This is a beautifully told tale about a man’s search to learn about the life of the father he never knew. James Caan gives a solid performance as an American high school teacher seeking his roots in Ireland. Returning to his ailing mother’s former hometown, he uncovers a decades-old tale of tragic romance.
Aidan Quinn gives one the better, more understated performances of his career as Kieran O’Day, a simple but passionate farmer. Newcomer Moya Farrelly is spirited as O’Day’s true love.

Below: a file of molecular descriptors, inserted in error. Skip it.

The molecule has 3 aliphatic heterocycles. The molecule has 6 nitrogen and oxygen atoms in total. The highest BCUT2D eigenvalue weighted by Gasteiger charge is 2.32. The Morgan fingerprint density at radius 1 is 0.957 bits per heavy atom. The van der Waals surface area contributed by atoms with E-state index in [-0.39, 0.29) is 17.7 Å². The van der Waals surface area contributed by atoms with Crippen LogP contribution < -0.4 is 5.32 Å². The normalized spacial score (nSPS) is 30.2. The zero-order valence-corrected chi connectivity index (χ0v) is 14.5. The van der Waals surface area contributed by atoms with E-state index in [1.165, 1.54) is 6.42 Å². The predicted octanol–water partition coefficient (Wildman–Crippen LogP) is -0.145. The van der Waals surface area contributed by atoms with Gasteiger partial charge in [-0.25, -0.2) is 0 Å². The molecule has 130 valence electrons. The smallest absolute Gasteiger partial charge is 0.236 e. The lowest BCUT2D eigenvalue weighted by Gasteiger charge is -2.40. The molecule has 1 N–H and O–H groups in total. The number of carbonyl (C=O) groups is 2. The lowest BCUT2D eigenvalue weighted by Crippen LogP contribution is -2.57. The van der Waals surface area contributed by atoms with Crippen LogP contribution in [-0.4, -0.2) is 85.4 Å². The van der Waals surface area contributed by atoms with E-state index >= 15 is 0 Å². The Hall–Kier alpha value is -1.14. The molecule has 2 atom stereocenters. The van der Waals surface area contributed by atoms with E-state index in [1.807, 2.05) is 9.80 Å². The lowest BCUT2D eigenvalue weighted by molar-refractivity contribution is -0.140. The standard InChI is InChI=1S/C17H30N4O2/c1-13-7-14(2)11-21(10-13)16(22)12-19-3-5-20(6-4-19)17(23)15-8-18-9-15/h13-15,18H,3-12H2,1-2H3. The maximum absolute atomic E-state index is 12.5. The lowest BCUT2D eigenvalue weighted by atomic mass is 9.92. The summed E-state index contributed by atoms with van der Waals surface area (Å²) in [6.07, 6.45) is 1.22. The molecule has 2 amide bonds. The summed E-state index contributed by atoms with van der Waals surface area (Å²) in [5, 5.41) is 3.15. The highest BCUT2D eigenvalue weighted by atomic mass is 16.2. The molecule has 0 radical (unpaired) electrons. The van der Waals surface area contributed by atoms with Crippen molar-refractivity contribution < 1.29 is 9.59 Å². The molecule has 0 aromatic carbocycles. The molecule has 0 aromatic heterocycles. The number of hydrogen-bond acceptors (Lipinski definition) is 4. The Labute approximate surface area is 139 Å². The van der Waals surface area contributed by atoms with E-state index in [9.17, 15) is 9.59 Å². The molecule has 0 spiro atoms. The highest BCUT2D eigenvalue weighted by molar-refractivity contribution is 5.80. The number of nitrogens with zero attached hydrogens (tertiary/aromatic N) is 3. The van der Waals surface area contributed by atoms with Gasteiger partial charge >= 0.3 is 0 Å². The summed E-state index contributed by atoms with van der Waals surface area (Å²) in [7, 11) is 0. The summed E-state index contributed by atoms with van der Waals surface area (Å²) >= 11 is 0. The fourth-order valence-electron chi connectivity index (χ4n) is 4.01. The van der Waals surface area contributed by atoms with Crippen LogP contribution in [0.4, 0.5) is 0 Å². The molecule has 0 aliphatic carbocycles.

The film was a remarkable collaboration between the three Quinn brothers; Aidan in the lead role, Paul as director, and Declan as cinematographer. The story unfolds like a 1930’s “Romeo & Juliet,” and is packed with exquisite period detail. Declan (who previously shot “Leaving Las Vegas”) lensed the film with almost exclusively natural light, and its look brilliantly portrays the Irish landscape as its own darkly melancholic character. Although Paul’s background is in theater, his first directorial effort on film portends a magnificent career in cinema.